Shoring Up the American Spirit

by Derrick G. Jeter

Sitting at his desk, sometime before July 4, 1776, John Adams counted noses for independence. Of the delegates to the Continental Congress in 1776 he figured “one third Tories [Loyalists], and [one] third timid, and one third true blue.”

True blue patriotism in 1776 was a risky venture if you lived in America. True blue patriotism in 1989 was a risky venture if you lived in China.

In a recent article about Chinese suppression of the historic six week student uprising that took place in Beijing’s Tiananmen Square, especially about the events of June 3–4, 1989, David Aikman (“Hold that Ad”) holds out hope that history will triumph in the end: “The score so far: Chinese Communist Party 1, dissent 0. But wait until the CCP has to play against history.”

History will have the last word, but will those who need to heed its lessons be able to read it or care enough to learn? I have no fears of the U. S. government officially suppressing the nation’s history, like China does, certainly not any time soon. But I do worry that our citizens will unofficially forget our history through inattention and apathy. If this happens how can we hope to keep patriotism from eroding away?

The bombings that have taken place in England over the past few years by “home grown” terrorists raise disturbing questions about how national fidelity is infused into the hearts and minds of a country’s citizens. How does a nation ensure that its citizens truly love it; that they will work and sacrifice for its greater good, and not turn their backs on it or actively seek its destruction? No doubt, answers to these complex questions vary but no answer is complete that doesn’t acknowledge that a country’s citizens must be taught its history. Patriotism simply cannot survive without knowledge of the past. To forget our history is to forget our identity. And no nation can survive this level of forgetfulness.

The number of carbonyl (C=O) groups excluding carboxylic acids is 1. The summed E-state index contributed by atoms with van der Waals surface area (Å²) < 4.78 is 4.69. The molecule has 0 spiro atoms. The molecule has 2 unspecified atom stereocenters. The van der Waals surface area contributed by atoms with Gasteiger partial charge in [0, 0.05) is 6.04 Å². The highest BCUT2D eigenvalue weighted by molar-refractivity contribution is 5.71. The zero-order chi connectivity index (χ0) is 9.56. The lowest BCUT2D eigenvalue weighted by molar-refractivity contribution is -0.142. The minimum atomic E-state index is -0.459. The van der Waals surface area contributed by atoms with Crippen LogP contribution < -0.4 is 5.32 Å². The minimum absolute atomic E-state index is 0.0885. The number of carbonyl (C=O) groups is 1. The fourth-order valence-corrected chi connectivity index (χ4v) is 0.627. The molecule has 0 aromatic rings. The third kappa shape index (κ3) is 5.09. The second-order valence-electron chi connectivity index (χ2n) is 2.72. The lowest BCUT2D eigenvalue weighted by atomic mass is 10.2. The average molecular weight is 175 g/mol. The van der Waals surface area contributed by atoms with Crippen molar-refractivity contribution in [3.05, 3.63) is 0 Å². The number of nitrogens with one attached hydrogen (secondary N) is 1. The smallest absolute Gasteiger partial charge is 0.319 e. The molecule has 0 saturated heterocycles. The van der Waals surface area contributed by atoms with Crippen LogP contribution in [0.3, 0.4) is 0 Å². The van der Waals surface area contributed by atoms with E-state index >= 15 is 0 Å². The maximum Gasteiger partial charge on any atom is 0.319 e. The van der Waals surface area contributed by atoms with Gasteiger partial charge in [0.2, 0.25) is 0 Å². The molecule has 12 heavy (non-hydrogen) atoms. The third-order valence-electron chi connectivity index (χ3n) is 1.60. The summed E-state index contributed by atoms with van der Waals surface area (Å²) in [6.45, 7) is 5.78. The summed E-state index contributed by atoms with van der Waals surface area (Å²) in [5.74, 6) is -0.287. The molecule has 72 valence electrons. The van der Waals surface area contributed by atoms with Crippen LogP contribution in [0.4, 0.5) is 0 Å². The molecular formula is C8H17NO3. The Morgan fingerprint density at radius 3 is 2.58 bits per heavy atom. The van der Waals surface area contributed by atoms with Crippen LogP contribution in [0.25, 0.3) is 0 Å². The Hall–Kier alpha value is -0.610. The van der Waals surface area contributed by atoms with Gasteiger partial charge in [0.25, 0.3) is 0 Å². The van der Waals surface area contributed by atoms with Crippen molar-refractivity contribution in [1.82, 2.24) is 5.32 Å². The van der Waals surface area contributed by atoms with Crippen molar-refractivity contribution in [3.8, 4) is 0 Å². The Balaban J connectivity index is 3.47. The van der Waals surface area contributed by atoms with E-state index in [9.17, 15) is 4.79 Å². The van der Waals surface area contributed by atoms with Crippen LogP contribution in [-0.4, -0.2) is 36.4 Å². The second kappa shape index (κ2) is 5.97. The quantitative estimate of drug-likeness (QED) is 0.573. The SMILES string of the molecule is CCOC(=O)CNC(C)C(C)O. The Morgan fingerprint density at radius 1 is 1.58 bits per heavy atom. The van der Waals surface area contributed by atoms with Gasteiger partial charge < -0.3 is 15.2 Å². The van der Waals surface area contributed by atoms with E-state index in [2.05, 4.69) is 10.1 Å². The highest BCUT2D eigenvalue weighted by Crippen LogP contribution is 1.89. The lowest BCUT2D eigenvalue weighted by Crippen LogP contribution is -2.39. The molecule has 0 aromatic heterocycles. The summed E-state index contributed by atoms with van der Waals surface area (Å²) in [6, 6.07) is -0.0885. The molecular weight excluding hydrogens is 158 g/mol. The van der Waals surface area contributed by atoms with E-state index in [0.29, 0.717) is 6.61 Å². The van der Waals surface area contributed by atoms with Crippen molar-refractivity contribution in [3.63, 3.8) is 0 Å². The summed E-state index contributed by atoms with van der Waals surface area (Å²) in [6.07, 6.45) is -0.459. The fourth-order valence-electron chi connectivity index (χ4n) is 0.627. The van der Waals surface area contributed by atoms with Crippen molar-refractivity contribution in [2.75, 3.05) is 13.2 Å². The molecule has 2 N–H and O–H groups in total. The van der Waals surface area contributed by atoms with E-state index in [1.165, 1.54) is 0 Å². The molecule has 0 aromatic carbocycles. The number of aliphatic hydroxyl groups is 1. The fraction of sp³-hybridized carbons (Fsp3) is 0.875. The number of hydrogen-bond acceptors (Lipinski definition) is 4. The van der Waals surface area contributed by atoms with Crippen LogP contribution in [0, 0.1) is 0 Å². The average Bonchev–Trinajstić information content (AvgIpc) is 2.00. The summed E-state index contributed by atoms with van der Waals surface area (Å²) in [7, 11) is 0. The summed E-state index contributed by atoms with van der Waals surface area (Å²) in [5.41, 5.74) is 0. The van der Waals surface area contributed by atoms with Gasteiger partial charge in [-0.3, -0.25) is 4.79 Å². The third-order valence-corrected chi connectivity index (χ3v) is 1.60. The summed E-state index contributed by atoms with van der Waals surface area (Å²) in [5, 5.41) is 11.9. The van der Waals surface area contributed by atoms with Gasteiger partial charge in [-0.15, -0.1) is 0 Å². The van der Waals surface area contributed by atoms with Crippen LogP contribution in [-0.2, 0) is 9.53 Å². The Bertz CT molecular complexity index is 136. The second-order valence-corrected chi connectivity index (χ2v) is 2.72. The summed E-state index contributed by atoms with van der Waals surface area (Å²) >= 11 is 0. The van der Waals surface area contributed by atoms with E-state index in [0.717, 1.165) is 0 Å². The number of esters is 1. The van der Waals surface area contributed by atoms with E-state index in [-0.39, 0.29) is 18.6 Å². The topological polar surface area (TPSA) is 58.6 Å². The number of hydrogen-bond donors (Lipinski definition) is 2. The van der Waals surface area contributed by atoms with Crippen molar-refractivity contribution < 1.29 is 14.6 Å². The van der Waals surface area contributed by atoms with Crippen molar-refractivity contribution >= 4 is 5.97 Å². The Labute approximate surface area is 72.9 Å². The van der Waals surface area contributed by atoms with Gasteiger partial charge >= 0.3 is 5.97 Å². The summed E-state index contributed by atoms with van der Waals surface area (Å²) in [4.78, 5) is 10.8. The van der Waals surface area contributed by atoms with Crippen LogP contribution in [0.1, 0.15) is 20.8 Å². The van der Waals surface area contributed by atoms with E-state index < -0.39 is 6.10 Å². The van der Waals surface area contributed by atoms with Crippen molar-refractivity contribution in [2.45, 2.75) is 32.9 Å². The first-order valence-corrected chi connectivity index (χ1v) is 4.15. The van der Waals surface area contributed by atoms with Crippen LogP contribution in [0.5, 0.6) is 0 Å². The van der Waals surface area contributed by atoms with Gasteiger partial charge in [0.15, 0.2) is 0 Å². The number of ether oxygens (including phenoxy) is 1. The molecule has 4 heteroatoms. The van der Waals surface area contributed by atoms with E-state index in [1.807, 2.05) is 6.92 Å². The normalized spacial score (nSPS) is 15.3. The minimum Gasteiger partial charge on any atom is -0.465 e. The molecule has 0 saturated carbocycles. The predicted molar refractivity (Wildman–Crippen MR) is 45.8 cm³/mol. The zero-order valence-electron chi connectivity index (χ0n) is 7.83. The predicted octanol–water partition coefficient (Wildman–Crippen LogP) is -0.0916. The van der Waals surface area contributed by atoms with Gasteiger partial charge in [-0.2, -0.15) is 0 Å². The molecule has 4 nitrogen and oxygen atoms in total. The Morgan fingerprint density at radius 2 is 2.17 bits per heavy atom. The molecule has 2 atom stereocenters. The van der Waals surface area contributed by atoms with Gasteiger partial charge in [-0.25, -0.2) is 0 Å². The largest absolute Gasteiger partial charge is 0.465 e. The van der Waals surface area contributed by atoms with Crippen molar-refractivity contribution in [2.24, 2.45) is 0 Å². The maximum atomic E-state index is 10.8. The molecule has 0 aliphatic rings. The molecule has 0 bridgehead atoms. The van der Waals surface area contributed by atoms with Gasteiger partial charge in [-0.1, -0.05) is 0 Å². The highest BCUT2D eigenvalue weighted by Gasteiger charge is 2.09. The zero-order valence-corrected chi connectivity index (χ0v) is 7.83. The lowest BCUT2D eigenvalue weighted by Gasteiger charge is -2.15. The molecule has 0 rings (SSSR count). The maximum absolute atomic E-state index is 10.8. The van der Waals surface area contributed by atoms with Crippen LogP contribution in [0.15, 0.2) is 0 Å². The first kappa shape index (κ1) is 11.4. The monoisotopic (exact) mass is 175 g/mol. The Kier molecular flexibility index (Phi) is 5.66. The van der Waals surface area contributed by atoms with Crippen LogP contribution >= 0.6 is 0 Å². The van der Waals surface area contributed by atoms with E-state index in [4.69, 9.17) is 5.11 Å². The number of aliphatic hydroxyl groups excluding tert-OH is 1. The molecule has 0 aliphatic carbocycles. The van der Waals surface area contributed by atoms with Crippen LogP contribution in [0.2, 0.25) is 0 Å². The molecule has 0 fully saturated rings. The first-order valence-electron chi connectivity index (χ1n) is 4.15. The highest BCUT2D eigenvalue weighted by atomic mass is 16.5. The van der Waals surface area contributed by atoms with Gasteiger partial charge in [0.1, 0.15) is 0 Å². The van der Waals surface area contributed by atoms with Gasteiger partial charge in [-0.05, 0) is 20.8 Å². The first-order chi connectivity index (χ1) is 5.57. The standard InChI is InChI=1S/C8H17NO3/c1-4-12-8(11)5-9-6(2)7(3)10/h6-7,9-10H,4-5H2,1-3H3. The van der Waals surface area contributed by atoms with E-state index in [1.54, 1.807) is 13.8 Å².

Diane Ravitch, historian and professor of education at New York University, agrees. “Since the terrorist attacks of September 11, 2001 . . . no one needs to be reminded about how important it is to learn history. We know now that our ability to survive as a nation depends on our belief in our purposes as a nation, and this can only come from the knowledge about ourselves that the study of U. S. history provides.”

Because we are a people bound by a set of ideas and values, not by ethnicity and native soil, Americans must know their history if patriotism is to flourish. In his farewell address, President Reagan warned that a loss of identity would result in a loss of patriotism.

We’ve got to do a better job of getting across that America is freedom—freedom of speech, freedom of religion, freedom of enterprise—and freedom is special and rare. It’s fragile, it needs protection. So, we’ve got to teach history based not on what’s in fashion but what’s important—why the pilgrims came here, who Jimmy Doolittle was, and what those 30 seconds over Tokyo meant. . . . If we forget what we did, we won’t know who we are. I am warning of an eradication of the American memory that could result, ultimately, in an erosion of the American spirit.

If we hope for intelligent, informed, patriotic citizens then we must reintroduce ourselves to American history and make sure our youngest citizens meet the great men and women who made America great.

Such knowledge can never be taken away and will produce true blue patriots for the 21st century.

John Adams quote: David McCullough, John Adams (New York: Simon & Schuster, 2001), 78.

David Aikman quote: David Aikman, “Hold that Ad,”, accessed 10 July 2007.

Diane Ravitch quote: Diane Ravitch, “Statement on NAEP 2001 U. S. History Report Card,”, accessed 08 August 2005.

Ronald Reagan quote: Ronald Reagan, “Farewell Address to the Nation,” January 11, 1989,, accessed 11 July 2007.